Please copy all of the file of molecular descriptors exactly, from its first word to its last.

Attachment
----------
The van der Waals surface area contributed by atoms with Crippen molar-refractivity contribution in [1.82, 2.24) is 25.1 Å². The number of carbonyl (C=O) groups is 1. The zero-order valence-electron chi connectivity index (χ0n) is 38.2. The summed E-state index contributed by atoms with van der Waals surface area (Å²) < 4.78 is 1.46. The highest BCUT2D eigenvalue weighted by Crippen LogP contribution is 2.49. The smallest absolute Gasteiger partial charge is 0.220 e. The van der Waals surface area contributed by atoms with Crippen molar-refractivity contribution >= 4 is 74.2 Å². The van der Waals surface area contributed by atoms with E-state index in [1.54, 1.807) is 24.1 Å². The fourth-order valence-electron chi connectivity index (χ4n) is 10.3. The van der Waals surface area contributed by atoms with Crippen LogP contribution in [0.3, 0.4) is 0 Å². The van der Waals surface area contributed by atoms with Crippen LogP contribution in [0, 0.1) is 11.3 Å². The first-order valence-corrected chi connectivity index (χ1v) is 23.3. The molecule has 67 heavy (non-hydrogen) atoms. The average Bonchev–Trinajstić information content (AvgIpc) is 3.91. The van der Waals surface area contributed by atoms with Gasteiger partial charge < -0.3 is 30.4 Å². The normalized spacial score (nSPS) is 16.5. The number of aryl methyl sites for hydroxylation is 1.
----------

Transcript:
The van der Waals surface area contributed by atoms with Crippen molar-refractivity contribution in [1.82, 2.24) is 25.1 Å². The number of carbonyl (C=O) groups is 1. The zero-order valence-electron chi connectivity index (χ0n) is 38.2. The summed E-state index contributed by atoms with van der Waals surface area (Å²) < 4.78 is 1.46. The highest BCUT2D eigenvalue weighted by Crippen LogP contribution is 2.49. The smallest absolute Gasteiger partial charge is 0.220 e. The van der Waals surface area contributed by atoms with Crippen molar-refractivity contribution >= 4 is 74.2 Å². The van der Waals surface area contributed by atoms with E-state index in [1.54, 1.807) is 24.1 Å². The fourth-order valence-electron chi connectivity index (χ4n) is 10.3. The van der Waals surface area contributed by atoms with Crippen LogP contribution in [0.3, 0.4) is 0 Å². The van der Waals surface area contributed by atoms with Crippen LogP contribution in [0, 0.1) is 11.3 Å². The first-order valence-corrected chi connectivity index (χ1v) is 23.3. The molecule has 67 heavy (non-hydrogen) atoms. The average Bonchev–Trinajstić information content (AvgIpc) is 3.91. The van der Waals surface area contributed by atoms with Gasteiger partial charge < -0.3 is 30.4 Å². The normalized spacial score (nSPS) is 16.5. The number of aryl methyl sites for hydroxylation is 1.